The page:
Charles Waddell said: "Companies funded by private investors are eligible for support through the scheme. Private investors typically want Enterprise Investment Scheme (EIS) reliefs. EIS relief is available only where the investor subscribes for shares which meet certain requirements. Investments in CLNs are not EIS eligible. I have worked on lots of bridge deals where the EIS investors have subscribed for EIS eligible ordinary shares and the non-EIS investors take CLNs. What is not clear from today’s announcement is whether a company could raise monies on this mix and match basis, i.e. issue EIS eligible equity to those who want EIS reliefs and CLNs to HM Treasury. It would be great if they could."
The announcement follows calls earlier this month from the British Private Equity & Venture Capital Association (BVCA) for the government to make financing available for early stage companies in the digital, biotech and life sciences sector companies during the Covid-19 pandemic.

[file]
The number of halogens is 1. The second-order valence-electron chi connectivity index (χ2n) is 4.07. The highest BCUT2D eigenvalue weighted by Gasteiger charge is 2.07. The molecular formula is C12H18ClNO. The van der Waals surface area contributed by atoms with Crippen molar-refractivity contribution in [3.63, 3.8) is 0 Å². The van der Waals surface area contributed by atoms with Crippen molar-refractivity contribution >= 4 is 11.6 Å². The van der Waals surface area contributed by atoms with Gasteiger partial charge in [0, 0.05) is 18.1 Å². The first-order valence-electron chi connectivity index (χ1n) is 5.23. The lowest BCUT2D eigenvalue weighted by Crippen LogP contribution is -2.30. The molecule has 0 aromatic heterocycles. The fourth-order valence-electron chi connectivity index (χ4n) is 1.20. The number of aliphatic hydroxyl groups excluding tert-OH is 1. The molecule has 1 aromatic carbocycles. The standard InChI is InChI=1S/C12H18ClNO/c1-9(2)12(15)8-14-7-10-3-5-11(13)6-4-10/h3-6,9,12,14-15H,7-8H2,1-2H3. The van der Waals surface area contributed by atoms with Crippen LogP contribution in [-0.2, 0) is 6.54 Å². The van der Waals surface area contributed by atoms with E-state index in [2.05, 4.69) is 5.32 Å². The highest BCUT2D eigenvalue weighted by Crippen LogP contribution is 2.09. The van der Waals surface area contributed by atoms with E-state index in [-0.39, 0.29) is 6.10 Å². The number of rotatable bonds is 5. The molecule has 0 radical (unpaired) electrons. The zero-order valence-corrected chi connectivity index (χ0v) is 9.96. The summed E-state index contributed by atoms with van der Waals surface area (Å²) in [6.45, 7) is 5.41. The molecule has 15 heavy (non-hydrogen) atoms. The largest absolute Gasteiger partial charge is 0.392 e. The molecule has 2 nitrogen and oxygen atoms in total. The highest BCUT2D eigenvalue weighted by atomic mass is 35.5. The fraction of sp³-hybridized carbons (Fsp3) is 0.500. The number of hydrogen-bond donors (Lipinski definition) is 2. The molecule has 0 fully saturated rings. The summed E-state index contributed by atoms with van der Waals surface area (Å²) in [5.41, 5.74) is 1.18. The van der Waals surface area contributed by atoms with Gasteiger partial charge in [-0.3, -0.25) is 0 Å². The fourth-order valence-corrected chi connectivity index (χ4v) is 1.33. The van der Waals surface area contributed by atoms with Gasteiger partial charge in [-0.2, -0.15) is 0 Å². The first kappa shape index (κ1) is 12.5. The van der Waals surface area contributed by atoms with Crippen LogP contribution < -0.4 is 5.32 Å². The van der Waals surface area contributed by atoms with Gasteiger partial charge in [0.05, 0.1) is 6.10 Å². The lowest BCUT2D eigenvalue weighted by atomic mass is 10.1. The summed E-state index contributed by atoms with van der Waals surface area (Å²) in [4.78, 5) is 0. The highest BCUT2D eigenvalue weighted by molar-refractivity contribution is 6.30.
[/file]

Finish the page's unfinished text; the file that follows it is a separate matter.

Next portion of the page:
BVCA director-general Michael Moore welcomed the announcement of the Future Fund and said the association would work with government to ensure that the finance achieved its objective of sustaining the sector.
Under the government's £750m support scheme for SMEs involved in research and development, funding will be made available through innovation agency Innovate UK’s grants and loan scheme. The agency will accelerate up to £200m of grant and loan payments for existing customers on an opt-in basis, with an extra £550m to increase support for the same firms. A further £175,000 will be offered to around 1,200 firms not currently in receipt of Innovate UK funding. The first payments will be made by mid-May.